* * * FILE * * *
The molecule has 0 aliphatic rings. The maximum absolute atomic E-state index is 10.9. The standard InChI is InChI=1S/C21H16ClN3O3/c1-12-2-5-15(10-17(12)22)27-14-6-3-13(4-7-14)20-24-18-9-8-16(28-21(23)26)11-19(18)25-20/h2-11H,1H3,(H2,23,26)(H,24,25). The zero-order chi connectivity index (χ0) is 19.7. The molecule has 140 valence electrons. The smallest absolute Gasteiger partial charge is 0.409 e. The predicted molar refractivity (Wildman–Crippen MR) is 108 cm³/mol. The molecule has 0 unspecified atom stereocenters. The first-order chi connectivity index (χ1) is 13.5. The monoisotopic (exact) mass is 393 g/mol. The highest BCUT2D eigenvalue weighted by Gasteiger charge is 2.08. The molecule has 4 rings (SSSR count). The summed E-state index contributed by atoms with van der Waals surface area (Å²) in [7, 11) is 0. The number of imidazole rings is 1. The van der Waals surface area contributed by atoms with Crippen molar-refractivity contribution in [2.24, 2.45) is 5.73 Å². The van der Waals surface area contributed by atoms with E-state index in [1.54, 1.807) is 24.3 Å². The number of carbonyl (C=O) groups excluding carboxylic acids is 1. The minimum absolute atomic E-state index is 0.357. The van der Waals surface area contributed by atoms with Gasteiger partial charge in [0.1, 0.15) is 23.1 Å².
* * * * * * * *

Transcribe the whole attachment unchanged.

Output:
The molecule has 0 aliphatic rings. The maximum absolute atomic E-state index is 10.9. The standard InChI is InChI=1S/C21H16ClN3O3/c1-12-2-5-15(10-17(12)22)27-14-6-3-13(4-7-14)20-24-18-9-8-16(28-21(23)26)11-19(18)25-20/h2-11H,1H3,(H2,23,26)(H,24,25). The zero-order chi connectivity index (χ0) is 19.7. The molecule has 140 valence electrons. The smallest absolute Gasteiger partial charge is 0.409 e. The predicted molar refractivity (Wildman–Crippen MR) is 108 cm³/mol. The molecule has 0 unspecified atom stereocenters. The first-order chi connectivity index (χ1) is 13.5. The monoisotopic (exact) mass is 393 g/mol. The highest BCUT2D eigenvalue weighted by Gasteiger charge is 2.08. The molecule has 4 rings (SSSR count). The summed E-state index contributed by atoms with van der Waals surface area (Å²) in [7, 11) is 0. The number of imidazole rings is 1. The van der Waals surface area contributed by atoms with Crippen molar-refractivity contribution in [2.24, 2.45) is 5.73 Å². The van der Waals surface area contributed by atoms with E-state index in [1.54, 1.807) is 24.3 Å². The number of carbonyl (C=O) groups excluding carboxylic acids is 1. The minimum absolute atomic E-state index is 0.357. The van der Waals surface area contributed by atoms with Gasteiger partial charge in [0.1, 0.15) is 23.1 Å².